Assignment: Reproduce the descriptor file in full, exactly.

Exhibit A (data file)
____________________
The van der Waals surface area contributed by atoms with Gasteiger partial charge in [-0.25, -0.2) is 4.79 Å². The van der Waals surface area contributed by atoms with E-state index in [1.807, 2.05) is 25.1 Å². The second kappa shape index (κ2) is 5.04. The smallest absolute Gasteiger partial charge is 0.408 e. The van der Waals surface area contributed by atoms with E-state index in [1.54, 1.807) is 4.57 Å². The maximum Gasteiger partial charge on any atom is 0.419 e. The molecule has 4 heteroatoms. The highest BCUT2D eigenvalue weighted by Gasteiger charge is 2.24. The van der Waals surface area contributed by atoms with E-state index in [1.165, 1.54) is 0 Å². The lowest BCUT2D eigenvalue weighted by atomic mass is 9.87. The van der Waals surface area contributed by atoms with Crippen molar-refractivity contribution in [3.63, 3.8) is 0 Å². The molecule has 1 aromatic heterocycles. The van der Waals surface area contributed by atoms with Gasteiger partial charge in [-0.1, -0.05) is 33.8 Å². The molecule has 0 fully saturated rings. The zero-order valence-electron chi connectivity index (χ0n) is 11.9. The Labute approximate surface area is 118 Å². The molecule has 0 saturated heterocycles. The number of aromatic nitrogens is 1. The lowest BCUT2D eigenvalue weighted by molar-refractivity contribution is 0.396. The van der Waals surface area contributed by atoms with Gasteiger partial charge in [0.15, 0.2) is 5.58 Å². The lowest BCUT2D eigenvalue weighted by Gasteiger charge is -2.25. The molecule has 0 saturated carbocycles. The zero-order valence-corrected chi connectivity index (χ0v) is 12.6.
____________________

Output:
The van der Waals surface area contributed by atoms with Gasteiger partial charge in [-0.25, -0.2) is 4.79 Å². The van der Waals surface area contributed by atoms with E-state index in [1.807, 2.05) is 25.1 Å². The second kappa shape index (κ2) is 5.04. The smallest absolute Gasteiger partial charge is 0.408 e. The van der Waals surface area contributed by atoms with E-state index in [1.54, 1.807) is 4.57 Å². The maximum Gasteiger partial charge on any atom is 0.419 e. The molecule has 4 heteroatoms. The highest BCUT2D eigenvalue weighted by Gasteiger charge is 2.24. The van der Waals surface area contributed by atoms with E-state index in [1.165, 1.54) is 0 Å². The lowest BCUT2D eigenvalue weighted by atomic mass is 9.87. The van der Waals surface area contributed by atoms with Crippen molar-refractivity contribution in [3.63, 3.8) is 0 Å². The molecule has 1 aromatic heterocycles. The van der Waals surface area contributed by atoms with Gasteiger partial charge in [-0.1, -0.05) is 33.8 Å². The molecule has 0 fully saturated rings. The zero-order valence-electron chi connectivity index (χ0n) is 11.9. The Labute approximate surface area is 118 Å². The molecule has 0 saturated heterocycles. The number of aromatic nitrogens is 1. The lowest BCUT2D eigenvalue weighted by molar-refractivity contribution is 0.396. The van der Waals surface area contributed by atoms with Gasteiger partial charge in [0.15, 0.2) is 5.58 Å². The lowest BCUT2D eigenvalue weighted by Gasteiger charge is -2.25. The molecule has 0 saturated carbocycles. The zero-order valence-corrected chi connectivity index (χ0v) is 12.6.